The UK chancellor is facing accusations that he has broken repeated promises not to increase taxes, including national insurance contributions.
Those pledges were a key part of then prime minister David Cameron’s pitch to attract working-class voters, as he sought to portray the Tories as “the party of working people”.
Conservative backbench MPs began to signal their anger shortly after the chancellor delivered his first Budget.
Anne-Marie Trevelyan said she was worried about the impact of the national insurance changes on the self-employed. “They are risk-takers . . . next generation business leaders, [with] no statutory sick leave or holiday pay,” she tweeted.
Andrew Murrison said he had “concerns” about the impact on “white van man and woman”, of whom he said the Conservative party “has always and I hope always will” support.
“I hope very much we can have some reassurance from the Treasury that plumbers and electricians and plasterers and people of that sort are not going to be disadvantaged,” he said.
Jacob Rees-Mogg said he could “see the logic” in Mr Hammond’s proposal because “there is an unfairness between self-employment and employment”. But, he said: “I’m not sure that making a minor change at the edge is the right way of going about changing the relationship.”
After a series of Tory MPs raised their concerns publicly during the Commons debate, Mr Hammond faced backbenchers at a private meeting in Westminster on Wednesday evening.
He received a warm but muted reception at the event during which two senior figures in the party expressed doubts about the policy, according to people with knowledge of the situation.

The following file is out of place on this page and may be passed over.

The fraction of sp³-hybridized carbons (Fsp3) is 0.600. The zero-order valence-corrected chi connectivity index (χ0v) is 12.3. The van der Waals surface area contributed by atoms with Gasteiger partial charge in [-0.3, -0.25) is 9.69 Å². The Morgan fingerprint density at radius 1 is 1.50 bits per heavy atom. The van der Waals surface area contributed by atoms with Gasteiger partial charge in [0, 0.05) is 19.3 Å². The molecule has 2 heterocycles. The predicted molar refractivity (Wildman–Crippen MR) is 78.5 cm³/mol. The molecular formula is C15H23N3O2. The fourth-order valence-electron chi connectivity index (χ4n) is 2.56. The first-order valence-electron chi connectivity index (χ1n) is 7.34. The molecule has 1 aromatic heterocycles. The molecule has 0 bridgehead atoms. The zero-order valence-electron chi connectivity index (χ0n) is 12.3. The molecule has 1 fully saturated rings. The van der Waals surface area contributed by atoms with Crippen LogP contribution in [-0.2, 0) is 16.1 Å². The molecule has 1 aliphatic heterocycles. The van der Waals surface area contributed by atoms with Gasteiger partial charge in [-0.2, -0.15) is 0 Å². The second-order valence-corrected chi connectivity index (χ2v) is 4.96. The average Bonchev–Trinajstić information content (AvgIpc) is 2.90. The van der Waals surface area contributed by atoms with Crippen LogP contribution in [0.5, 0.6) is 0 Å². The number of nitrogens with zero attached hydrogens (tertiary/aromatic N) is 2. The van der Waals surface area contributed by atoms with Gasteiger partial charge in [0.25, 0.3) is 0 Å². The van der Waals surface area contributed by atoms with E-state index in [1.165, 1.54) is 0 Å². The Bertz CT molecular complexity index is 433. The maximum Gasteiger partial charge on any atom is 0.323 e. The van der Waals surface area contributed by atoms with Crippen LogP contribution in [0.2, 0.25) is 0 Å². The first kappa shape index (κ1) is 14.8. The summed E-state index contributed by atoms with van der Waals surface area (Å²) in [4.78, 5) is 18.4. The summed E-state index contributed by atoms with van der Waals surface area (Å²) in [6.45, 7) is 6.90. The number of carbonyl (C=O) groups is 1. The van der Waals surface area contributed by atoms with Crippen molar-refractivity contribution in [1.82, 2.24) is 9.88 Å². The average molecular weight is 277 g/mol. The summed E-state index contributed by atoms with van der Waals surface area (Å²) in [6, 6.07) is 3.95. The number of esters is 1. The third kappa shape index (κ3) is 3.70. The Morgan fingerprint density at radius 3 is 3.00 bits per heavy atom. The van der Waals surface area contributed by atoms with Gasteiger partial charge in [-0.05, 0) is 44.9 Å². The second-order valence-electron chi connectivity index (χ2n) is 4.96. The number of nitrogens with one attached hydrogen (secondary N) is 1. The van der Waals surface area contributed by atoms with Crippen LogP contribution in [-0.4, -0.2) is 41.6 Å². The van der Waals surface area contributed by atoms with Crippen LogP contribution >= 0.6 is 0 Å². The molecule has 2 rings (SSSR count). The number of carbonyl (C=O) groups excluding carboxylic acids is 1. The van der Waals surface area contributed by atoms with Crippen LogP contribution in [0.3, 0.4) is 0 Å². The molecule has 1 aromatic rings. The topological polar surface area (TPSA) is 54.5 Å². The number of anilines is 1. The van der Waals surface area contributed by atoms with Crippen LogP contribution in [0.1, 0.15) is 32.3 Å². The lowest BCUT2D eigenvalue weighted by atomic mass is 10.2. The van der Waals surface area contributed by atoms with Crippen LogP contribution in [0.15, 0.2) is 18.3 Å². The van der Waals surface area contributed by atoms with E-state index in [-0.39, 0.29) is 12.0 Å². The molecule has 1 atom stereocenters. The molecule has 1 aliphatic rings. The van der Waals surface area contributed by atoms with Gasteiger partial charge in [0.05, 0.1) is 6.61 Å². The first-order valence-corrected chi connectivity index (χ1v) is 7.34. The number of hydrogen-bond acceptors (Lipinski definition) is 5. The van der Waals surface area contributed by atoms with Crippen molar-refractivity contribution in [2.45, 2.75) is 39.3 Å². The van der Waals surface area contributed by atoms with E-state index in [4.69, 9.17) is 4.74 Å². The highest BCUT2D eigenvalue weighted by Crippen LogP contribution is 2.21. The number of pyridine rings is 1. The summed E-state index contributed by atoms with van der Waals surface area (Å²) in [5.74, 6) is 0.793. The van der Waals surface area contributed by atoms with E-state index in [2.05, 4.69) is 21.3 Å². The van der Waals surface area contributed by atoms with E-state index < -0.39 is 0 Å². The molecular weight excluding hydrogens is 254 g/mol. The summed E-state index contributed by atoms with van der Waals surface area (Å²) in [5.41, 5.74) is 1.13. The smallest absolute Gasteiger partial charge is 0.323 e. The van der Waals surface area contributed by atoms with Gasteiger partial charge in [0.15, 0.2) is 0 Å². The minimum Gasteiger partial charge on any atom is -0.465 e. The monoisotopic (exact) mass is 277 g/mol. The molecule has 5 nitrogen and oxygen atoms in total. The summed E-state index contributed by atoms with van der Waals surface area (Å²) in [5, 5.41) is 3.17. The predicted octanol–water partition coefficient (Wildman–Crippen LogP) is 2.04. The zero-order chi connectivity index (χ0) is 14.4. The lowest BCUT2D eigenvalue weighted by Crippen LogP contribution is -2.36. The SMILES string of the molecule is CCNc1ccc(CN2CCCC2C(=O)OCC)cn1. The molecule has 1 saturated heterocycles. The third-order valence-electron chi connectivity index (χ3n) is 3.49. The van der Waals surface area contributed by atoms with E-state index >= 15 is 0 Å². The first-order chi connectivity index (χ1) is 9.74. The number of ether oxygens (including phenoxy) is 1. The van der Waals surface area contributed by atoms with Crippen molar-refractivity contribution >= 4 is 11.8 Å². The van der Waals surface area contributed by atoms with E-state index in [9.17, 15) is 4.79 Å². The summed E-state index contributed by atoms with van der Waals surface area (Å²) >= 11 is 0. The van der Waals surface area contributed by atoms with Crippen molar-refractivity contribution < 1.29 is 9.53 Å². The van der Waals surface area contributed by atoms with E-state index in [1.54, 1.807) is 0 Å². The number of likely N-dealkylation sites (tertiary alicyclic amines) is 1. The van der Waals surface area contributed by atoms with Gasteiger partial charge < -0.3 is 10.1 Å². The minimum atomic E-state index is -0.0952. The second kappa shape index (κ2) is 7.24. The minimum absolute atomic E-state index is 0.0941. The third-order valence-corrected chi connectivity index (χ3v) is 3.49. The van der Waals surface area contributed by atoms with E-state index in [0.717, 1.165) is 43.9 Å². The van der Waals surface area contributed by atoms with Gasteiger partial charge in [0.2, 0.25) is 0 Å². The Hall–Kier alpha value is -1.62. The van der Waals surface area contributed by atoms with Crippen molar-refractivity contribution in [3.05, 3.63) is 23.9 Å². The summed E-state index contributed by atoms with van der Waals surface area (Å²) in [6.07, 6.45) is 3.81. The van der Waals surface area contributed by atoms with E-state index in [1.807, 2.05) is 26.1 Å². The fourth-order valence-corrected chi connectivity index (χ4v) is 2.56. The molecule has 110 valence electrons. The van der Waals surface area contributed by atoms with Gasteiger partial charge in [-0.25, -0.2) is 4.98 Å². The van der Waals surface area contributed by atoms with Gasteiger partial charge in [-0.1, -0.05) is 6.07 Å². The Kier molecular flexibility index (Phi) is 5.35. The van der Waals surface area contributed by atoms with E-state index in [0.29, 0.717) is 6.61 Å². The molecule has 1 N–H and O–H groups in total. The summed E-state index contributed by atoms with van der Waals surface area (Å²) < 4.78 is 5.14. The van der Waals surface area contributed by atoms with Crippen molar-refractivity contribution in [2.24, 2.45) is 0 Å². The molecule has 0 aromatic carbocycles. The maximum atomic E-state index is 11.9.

But the chancellor was adamant that his Budget did not break the party’s manifesto commitments, others who were present said.
One Tory loyalist claimed that Mr Hammond had put in a solid Budget performance but acknowledged that the tax issue was “a chink in the armour” for the party.
One backbencher who did not want to be named said he was “pissed off” about the policy, which he said was a “poor decision”. As for the political reaction within his party, he said: “It’s not good.”
Another backbencher, when asked how he thought the Budget went, texted an embarrassed emoticon in response.
But some loyalists backed the chancellor.
Bernard Jenkin, a senior backbencher, said the Budget was solid, tough, realistic and strategic, although he also acknowledged that there would be “plenty of people complaining about taxes and continued spending restraint”.
Alan Mak, a backbencher, acknowledged that the self-employed might be concerned about the measure but argued that it could be offset by low corporation tax and the income tax threshold rise.
Mr Hammond’s predecessor George Osborne offered a gesture of support, saying: “Well done, Phil. Sound money and fiscal responsibility are the only secure foundations of a fair and strong economy.”
There were some comparisons to Mr Osborne’s “omnishambles” Budget in 2012.
“It’s not on that scale,” one Tory MP responded. “But it’s not great headlines.”